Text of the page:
IS: ‘Cause there’s really nothing to hide behind, I guess? Because like you’re performing things that are very close and dear to your heart, when for all intents and purposes, you could be performing music that doesn’t hit those same vulnerabilities, those same insecurities. Mine happens to, most of my music is pretty personal. But like I still have a beat, there are just more elements to it, it’s not like as stripped-back, pared-down, than spoken word. In my opinion, at least
TK: Which Philly artist do you feel influenced you the most, whether you know them and they helped mentor you or someone you don’t know?
IS: I definitely don’t know them, but the late-‘90s/early-2000s crop of neo-soul artists that were here, that are from here and created here — Jill Scott, The Roots, Musiq Soulchild — like, all of them have had such a large impact and influence on how I create and why I create. That moment definitely impacted the trajectory of Black popular music, for sure.
TK: How do you feel Philly benefits you most as an artist, and what if anything do you find most frustrating about trying to create here?
IS: I think the beauty of Philly is that there’s an appreciation of the arts. And on the flipside, I don’t think many people are hip to it, just because there are so many different segmented scenes, I guess, it’s not a cohesive community. But I definitely think that why I opted for Philly vs. going home or vs. going to New York or LA right out of school was that it was relatively easy to enter the scene. It wasn’t like there were as many gatekeepers as there are in a lot of other cities. Definitely opportunities to perform and to grow in your craft. And there are a lot of people in Philly making really really dope music. But it’s segmented though, so if you’re a hip hop kid, maybe like there aren’t that many venues that are booking hip hop shows pretty consistently. But also there’s so much cross-over. Like I’m a little bit of everything, so like I would love to see a jazz show just as much as I would like to see a punk show just as much as I would like to see a trap show. And I’m not always hip to like, the shows outside of my genre, mostly because I’m generally trying to go and support the acts in my genre. But I would also love to support other acts as well.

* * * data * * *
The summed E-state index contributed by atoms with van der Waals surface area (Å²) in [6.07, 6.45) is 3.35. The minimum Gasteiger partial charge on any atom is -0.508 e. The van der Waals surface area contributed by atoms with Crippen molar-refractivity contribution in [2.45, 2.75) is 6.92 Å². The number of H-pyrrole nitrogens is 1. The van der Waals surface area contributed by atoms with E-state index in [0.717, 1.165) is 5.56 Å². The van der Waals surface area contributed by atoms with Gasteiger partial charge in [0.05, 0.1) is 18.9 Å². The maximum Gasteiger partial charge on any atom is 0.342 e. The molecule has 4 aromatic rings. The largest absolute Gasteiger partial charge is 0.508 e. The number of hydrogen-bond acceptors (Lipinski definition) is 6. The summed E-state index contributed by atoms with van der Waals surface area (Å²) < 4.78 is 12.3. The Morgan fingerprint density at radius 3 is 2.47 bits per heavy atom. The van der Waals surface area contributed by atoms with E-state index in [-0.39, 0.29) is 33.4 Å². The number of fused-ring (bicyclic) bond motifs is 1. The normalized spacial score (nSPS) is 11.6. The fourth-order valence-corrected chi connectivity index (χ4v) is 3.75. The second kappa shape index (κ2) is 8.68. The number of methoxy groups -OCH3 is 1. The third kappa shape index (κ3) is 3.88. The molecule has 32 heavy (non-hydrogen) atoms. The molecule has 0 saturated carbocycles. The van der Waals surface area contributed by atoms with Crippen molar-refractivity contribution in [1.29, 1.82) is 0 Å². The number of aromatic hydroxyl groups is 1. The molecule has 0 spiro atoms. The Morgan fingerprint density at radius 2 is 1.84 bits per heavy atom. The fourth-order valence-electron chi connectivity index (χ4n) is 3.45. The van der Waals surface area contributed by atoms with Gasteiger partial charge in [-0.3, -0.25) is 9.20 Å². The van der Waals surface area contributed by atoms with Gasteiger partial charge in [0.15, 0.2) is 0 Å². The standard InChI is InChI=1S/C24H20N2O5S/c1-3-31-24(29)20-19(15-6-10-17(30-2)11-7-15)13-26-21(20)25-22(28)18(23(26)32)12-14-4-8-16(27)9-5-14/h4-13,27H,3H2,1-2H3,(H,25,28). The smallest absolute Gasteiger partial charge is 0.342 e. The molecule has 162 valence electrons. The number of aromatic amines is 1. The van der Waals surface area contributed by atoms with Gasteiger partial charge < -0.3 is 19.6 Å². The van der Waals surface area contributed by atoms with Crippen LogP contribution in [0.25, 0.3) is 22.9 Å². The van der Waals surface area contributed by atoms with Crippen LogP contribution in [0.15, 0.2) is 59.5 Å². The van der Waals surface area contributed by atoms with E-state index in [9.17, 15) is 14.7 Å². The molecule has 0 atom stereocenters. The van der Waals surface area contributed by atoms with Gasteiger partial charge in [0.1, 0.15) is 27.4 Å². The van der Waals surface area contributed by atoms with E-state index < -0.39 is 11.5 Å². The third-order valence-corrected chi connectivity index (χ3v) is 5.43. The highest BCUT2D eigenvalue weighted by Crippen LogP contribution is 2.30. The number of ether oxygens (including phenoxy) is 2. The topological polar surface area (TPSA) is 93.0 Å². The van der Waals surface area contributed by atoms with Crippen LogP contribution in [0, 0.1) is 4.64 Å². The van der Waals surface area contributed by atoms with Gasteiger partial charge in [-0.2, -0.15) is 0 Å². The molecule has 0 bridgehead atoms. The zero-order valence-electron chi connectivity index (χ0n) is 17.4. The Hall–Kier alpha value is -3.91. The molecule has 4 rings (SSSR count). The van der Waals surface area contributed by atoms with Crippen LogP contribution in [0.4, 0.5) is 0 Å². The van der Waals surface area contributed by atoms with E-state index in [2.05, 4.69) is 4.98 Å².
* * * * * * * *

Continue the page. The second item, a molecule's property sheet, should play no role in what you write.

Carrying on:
TK: Where do you live in Philly, and how do you feel about the neighborhood?
IS: I live in West [Philly], pretty close to Penn, ‘cause that’s actually where I’m employed. I like West a lot, I think West is pretty cool, just because I think Baltimore Ave. has a lot of history, and that community is really really dope. I’m actually living at 40th and Powelton right now, Powelton Village area. Which is also cool but I think my love for Philly came when I was living on 42nd and 49th and Baltimore, and then kinda just, I dunno, kinda getting integrated into the community. I’m a huge fan of South Philly, huge fan of North Philly. I also think that Philly is really dope because it has so many colleges, so like I was able to meet people at Temple, or Drexel, or Villanova, St. Joes, etc., and I was able to either collaborate with them or just experience what they were experiencing, listen to what they were listening to. So I think that’s also one of the benefits of Philly.